Figure 6-14 Frame Relay Pseudowire Encapsulation
The Frame Relay control flags in the control word are described as follows:
Backward Explicit Congestion Notification (B-Bit)—The ingress PE router copies the BECN field of an incoming Frame Relay packet into the B-bit. The B-bit value is copied to the BECN field of the outgoing Frame Relay packet on the egress PE router.
Forward Explicit Congestion Notification (F-Bit)—The ingress PE router copies the FECN field of an incoming Frame Relay packet into the F-bit. The F-bit value is copied to the FECN field of the outgoing Frame Relay packet on the egress PE router.
Discard Eligibility (D-Bit)—The ingress PE router copies the DE field of an incoming Frame Relay packet into the D-bit. The D-bit value is copied to the DE field of the outgoing Frame Relay packet on the egress PE router.
Command/Response (C-Bit)—The ingress PE router copies the C/R field of an incoming Frame Relay packet into the C-bit. The C-bit value is copied to the C/R field of the outgoing Frame Relay packet on the egress PE router.
HDLC mode provides port-to-port transport of HDLC encapsulated frames. The pseudowire HDLC encapsulation consists of the optional control word, HDLC address, control and pro-tocol fields without HDLC flags, and the FCS.
You can also use the HDLC mode to transport Frame Relay User-to-Network Interface (UNI) or Network-to-Network Interface (NNI) traffic port-to-port transparently because they use HDLC framing.
PPP mode provides port-to-port transport of PPP encapsulated frames. The PPP pseudowire encapsulation consists of the optional control word and the protocol field without media-specific framing information, such as HDLC address and control fields or FCS.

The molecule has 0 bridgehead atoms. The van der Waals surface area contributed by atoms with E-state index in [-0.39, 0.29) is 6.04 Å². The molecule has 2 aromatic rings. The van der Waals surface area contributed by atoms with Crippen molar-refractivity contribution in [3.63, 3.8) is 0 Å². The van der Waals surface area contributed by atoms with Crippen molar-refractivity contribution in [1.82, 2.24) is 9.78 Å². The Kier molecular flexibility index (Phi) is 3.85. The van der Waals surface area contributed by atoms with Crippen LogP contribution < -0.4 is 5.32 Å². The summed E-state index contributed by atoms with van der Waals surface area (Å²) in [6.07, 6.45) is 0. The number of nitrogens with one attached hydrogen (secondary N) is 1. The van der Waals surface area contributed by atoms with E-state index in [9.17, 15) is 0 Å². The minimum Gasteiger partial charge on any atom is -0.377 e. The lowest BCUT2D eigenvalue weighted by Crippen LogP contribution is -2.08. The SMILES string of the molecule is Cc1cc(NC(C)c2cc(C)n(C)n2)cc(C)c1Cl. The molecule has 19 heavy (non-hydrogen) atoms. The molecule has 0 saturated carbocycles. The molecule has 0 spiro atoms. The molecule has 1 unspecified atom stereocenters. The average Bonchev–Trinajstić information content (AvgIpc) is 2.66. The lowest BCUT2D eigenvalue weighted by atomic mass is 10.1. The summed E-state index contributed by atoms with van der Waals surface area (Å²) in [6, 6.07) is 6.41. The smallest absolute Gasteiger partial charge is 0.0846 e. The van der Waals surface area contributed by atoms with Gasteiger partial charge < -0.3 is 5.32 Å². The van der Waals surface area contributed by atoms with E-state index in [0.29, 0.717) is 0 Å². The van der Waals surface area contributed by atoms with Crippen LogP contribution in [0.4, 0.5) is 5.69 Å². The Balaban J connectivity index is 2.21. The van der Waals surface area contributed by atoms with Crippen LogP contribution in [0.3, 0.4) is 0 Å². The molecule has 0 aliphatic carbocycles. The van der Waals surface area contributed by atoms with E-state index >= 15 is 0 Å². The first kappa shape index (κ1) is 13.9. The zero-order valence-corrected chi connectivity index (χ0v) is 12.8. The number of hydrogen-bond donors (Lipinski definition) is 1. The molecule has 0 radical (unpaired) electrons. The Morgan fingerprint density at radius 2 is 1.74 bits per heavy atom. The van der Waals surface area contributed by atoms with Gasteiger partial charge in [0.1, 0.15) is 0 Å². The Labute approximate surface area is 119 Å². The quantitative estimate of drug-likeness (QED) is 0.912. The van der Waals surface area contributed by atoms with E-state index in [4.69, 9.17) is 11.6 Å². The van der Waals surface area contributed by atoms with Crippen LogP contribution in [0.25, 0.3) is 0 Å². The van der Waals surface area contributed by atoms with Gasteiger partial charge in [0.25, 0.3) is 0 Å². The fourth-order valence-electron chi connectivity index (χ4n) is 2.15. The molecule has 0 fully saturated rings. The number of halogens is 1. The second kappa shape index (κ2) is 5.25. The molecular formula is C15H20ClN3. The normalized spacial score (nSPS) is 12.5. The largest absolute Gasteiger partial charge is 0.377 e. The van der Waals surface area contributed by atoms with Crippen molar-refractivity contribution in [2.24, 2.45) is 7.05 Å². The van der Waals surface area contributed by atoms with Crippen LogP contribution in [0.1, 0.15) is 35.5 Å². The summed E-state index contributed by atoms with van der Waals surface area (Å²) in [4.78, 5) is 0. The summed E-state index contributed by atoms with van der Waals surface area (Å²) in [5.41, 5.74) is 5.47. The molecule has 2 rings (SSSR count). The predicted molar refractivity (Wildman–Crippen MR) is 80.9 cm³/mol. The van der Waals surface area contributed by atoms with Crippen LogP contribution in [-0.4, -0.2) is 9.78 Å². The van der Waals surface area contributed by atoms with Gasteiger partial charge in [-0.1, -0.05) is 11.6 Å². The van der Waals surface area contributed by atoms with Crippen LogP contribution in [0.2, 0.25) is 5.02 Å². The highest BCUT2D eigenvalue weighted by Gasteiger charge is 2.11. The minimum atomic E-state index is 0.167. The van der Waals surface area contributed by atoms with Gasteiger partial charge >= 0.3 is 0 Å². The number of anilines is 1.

When you enable the Protocol Field Compression (PFC) option in PPP, the Protocol field is compressed from two octets into a single octet. PFC occurs between CE routers and is trans-parent to PE routers. PE routers transmit the protocol field in its entirety as it is received from CE routers.
If the CE-PE interface uses HDLC-like framing, the ingress PE router always strips off HDLC address and control fields from the PPP frames before transporting them over pseudowires. Perhaps two CE routers negotiate Address and Control Field Compression (ACFC). The egress PE router has no way of knowing that unless it snoops into the PPP LCP negotiation between the CE routers, and that is normally undesirable because of system complexities and perfor-mance overhead. Therefore, the egress PE router cannot determine whether it should add HDLC address and control fields for PPP frames that are being sent to the CE router.
In Cisco IOS, AToM uses a simple solution to solve this problem without snooping. Basically, the PPP specification says that a PPP implementation that supports HDLC-like framing must prepare to receive PPP frames with uncompressed address and control fields at all times regard-less of ACFC. So with AToM, the egress PE router always adds HDLC address and control fields back to the PPP packet if the egress CE-PE interface uses HDLC-like framing. For interfaces that do not use HDLC-like framing, such as PPP over Ethernet, PPP over Frame Relay, and PPP over ATM AAL5, the egress PE router does not add HDLC address and control fields to the PPP packet.